The biggest takeaway was the fact that, when initially asked to coach, many managers instead demonstrated a form of consulting. Essentially, they simply provided the other person with advice or a solution. We regularly heard comments like, “First you do this” or “Why don’t you do this?”
This kind of micromanaging-as-coaching was reinforced as good practice by other research participants. In the first coaching exercise in our study, the evaluations peers gave one another were significantly higher than the evaluations from experts. In an organizational setting, you can imagine how a group of executives, having convinced one another of their superior skills, could institutionalize preaching-as-coaching.
Our research also looked at how you can train people to be better coaches. We focused on analyzing the following nine leadership coaching skills, based on the existing literature and our own practical experiences of leadership coaching:
assisting with goal setting
letting the coachee arrive at their own solution
recognizing and pointing out strengths
encouraging a solution-focused approach
Using the combined coaching experts’ assessments as the baseline for the managers’ abilities, we identified the best, worst, and most improved components of coaching. The skill the participants were the best at before training was listening, which was rated “average” by our experts. After the training, the experts’ rating increased 32.9 percent, resulting in listening being labeled “average-to-good.”
The skills the participants struggled with the most before the training were “recognizing and pointing out strengths” and “letting the coachee arrive at their own solution.” On the former, participants were rated “poor” pre-training, and their rating crept up to only “average” after. Clearly, this is an area managers need more time to practice and work on, and it’s something they likely need to be trained on differently as well. Interestingly, the most improved aspect of coaching was “letting coachees arrive at their own solution.” This concept saw an average increase in proficiency of 54.1 percent, which moved it from a “poor” rating to a “slightly above average” one.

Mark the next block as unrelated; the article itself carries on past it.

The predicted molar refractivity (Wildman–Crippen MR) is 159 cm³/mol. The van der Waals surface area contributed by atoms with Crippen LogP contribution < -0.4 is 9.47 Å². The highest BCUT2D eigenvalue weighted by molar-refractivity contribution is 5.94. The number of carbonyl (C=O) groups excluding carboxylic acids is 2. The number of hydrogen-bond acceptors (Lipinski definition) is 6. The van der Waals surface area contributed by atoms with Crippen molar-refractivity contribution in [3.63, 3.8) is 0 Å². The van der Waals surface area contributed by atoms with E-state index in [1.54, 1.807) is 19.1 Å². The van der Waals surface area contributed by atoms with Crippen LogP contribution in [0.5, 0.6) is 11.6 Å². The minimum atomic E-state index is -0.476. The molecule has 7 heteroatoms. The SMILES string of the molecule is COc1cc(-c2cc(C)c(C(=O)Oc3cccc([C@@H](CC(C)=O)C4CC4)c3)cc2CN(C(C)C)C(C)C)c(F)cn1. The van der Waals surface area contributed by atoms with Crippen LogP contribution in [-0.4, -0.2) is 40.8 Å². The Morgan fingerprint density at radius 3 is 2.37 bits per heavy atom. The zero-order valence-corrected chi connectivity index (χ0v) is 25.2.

More generally, multiple assessments of participants by experts before and after the training course resulted in a 40.2 percent increase in overall coaching ability ratings across all nine categories, on average.
Allocate time for managers to reflect on their skills and review what they have done. What’s working, and what they could do better?
What can organizations learn from our research? First, any approach to coaching should begin by clearly defining what it is and how it differs from other types of manager behavior. This shift in mindset lays a foundation for training and gives managers a clear set of expectations.